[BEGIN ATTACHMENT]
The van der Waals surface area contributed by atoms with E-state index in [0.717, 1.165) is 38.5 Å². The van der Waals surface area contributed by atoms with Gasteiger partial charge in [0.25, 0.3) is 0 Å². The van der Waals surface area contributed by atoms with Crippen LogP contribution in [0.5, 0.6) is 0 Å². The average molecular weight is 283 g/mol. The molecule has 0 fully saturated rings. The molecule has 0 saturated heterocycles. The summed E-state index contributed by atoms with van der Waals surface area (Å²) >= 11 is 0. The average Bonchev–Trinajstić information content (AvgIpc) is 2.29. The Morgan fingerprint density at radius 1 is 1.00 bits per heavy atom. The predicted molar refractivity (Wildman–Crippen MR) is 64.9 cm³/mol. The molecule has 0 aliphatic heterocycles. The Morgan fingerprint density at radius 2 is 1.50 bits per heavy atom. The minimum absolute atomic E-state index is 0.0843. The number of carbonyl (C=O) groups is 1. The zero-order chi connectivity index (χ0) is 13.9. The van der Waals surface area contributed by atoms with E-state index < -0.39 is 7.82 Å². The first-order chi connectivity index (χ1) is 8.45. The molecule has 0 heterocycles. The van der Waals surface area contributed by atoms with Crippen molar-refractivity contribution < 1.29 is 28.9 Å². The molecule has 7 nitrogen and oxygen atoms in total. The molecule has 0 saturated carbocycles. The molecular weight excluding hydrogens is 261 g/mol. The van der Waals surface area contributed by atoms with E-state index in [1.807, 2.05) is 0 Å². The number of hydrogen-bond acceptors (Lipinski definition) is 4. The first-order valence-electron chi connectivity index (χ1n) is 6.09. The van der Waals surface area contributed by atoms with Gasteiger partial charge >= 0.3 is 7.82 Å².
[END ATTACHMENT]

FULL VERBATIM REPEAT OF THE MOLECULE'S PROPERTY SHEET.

The van der Waals surface area contributed by atoms with E-state index in [0.717, 1.165) is 38.5 Å². The van der Waals surface area contributed by atoms with Gasteiger partial charge in [0.25, 0.3) is 0 Å². The van der Waals surface area contributed by atoms with Crippen LogP contribution in [0.5, 0.6) is 0 Å². The average molecular weight is 283 g/mol. The molecule has 0 fully saturated rings. The molecule has 0 saturated heterocycles. The summed E-state index contributed by atoms with van der Waals surface area (Å²) >= 11 is 0. The average Bonchev–Trinajstić information content (AvgIpc) is 2.29. The Morgan fingerprint density at radius 1 is 1.00 bits per heavy atom. The predicted molar refractivity (Wildman–Crippen MR) is 64.9 cm³/mol. The molecule has 0 aliphatic heterocycles. The Morgan fingerprint density at radius 2 is 1.50 bits per heavy atom. The minimum absolute atomic E-state index is 0.0843. The number of carbonyl (C=O) groups is 1. The zero-order chi connectivity index (χ0) is 13.9. The van der Waals surface area contributed by atoms with E-state index < -0.39 is 7.82 Å². The first-order chi connectivity index (χ1) is 8.45. The molecule has 0 heterocycles. The van der Waals surface area contributed by atoms with Crippen molar-refractivity contribution < 1.29 is 28.9 Å². The molecule has 7 nitrogen and oxygen atoms in total. The molecule has 0 saturated carbocycles. The molecular weight excluding hydrogens is 261 g/mol. The van der Waals surface area contributed by atoms with E-state index in [1.807, 2.05) is 0 Å². The number of hydrogen-bond acceptors (Lipinski definition) is 4. The first-order valence-electron chi connectivity index (χ1n) is 6.09. The van der Waals surface area contributed by atoms with Gasteiger partial charge >= 0.3 is 7.82 Å².